How confident are we in making the link between well-being and environmental sustainability?
Catherine Langabeer, Operations Director at Julie’s Bicycle attended the recent Happy Museum Symposium where she posed the following provocation…..
My provocation picks up on Tony Butler’s introductory paper’s observation that:
“Linking well-being to environmental sustainability is more difficult than it looks….well-being in isolation is an ‘easier sell’ than the trickier implications of setting well-being in the context of less conspicuous consumption, low growth, or environmental stewardship.”
How confident do Happy Museum commissions (past or present) and associates feel making the link between well-being and environmental sustainability? How can we support museums to develop a fuller, more rounded, picture of sustainability while not losing the focus and excitement of the commissions? Are the commission recipients working with their colleagues to integrate an understanding of their museums’ environmental impacts and capacity to improve them into their commissions – or does it feel “siloed between the artistic/education and the operations/facilities”? What additional measures and resources might be needed to support a more integrated approach which recognises there is radical potential in addressing very practical questions?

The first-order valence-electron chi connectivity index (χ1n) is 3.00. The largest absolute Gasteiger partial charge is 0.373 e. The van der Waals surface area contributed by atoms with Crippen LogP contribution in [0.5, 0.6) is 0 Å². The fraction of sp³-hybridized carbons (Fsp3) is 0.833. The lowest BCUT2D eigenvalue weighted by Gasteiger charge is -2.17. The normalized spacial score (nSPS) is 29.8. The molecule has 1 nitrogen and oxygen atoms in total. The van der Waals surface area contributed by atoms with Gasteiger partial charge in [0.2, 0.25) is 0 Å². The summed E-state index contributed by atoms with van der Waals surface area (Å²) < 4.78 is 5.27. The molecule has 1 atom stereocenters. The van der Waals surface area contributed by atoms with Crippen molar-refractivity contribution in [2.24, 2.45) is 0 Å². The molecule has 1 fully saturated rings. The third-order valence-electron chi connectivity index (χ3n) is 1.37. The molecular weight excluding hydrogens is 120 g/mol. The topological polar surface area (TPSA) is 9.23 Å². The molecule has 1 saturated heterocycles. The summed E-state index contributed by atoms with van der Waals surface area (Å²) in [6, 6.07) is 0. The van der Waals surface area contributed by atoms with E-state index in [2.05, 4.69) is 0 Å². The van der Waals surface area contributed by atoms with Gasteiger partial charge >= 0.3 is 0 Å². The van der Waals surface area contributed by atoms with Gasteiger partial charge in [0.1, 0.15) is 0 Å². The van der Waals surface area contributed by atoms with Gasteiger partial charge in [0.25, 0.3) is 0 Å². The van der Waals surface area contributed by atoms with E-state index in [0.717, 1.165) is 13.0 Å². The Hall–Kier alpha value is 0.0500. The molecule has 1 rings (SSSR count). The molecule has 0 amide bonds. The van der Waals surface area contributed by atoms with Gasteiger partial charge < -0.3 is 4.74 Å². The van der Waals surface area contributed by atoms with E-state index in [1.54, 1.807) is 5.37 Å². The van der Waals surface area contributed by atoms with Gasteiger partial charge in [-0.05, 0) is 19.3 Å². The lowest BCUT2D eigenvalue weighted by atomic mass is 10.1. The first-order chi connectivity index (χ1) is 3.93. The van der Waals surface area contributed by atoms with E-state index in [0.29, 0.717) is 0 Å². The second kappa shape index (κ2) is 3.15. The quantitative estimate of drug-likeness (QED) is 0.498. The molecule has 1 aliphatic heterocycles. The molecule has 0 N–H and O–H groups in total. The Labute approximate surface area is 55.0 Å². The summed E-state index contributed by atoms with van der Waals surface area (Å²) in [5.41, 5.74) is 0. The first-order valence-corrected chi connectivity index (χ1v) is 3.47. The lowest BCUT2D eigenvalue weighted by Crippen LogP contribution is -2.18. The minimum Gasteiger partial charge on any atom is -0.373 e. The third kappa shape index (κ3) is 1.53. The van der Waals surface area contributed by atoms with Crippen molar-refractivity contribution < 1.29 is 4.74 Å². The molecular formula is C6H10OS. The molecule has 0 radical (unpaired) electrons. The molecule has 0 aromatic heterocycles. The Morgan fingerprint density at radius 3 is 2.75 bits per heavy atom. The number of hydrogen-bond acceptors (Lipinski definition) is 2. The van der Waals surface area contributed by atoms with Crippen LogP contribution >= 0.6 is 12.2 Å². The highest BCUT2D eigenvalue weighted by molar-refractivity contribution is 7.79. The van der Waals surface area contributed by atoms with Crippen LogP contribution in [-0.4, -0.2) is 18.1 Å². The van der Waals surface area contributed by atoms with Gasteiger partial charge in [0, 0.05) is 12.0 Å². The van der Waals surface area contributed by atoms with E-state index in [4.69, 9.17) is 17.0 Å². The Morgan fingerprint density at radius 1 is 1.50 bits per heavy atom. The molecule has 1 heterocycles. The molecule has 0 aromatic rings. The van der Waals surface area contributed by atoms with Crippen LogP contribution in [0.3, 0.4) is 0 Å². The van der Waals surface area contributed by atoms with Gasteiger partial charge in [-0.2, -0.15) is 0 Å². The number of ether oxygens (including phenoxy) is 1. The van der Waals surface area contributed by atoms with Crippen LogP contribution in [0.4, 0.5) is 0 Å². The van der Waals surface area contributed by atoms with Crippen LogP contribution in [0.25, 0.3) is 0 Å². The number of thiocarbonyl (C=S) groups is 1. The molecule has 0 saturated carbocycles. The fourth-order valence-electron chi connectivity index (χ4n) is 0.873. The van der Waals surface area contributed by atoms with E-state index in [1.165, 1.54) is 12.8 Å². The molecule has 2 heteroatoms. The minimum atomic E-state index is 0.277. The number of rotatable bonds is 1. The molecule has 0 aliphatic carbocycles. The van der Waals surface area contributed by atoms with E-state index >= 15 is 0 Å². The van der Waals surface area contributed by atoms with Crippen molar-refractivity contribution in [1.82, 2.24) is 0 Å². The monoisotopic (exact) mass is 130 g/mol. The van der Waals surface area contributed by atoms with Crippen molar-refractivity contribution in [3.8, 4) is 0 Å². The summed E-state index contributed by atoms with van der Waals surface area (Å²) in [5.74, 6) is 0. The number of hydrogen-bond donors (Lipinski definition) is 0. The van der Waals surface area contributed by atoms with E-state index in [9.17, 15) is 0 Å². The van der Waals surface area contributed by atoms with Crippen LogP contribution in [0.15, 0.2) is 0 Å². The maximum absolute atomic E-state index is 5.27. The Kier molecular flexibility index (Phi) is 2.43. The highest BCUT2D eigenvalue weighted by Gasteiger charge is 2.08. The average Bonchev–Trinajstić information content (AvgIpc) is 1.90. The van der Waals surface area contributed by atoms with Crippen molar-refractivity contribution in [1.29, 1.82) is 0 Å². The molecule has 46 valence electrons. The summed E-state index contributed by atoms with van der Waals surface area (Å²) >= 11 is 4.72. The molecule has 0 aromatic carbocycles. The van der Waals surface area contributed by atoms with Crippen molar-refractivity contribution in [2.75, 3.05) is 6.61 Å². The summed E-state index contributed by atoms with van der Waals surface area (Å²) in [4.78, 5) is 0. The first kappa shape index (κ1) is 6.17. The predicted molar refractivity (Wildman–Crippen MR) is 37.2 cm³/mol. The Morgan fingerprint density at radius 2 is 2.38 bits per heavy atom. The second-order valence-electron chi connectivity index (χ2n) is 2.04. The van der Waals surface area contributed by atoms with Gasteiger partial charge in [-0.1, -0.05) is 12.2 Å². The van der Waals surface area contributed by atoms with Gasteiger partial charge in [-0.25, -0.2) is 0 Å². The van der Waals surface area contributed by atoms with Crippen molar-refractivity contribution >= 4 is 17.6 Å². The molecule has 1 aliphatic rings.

This latter point was beautifully illustrated by Susan Sheehan when she described what can grow from trying to achieve a single “quick win” recommendation from the Energy Savings Trust that we draught proof our homes!
Julie’s Bicycle is a non-profit company working across the arts and creative industries, providing expertise in environmental sustainability to over 1000 arts organisations in the UK and internationally.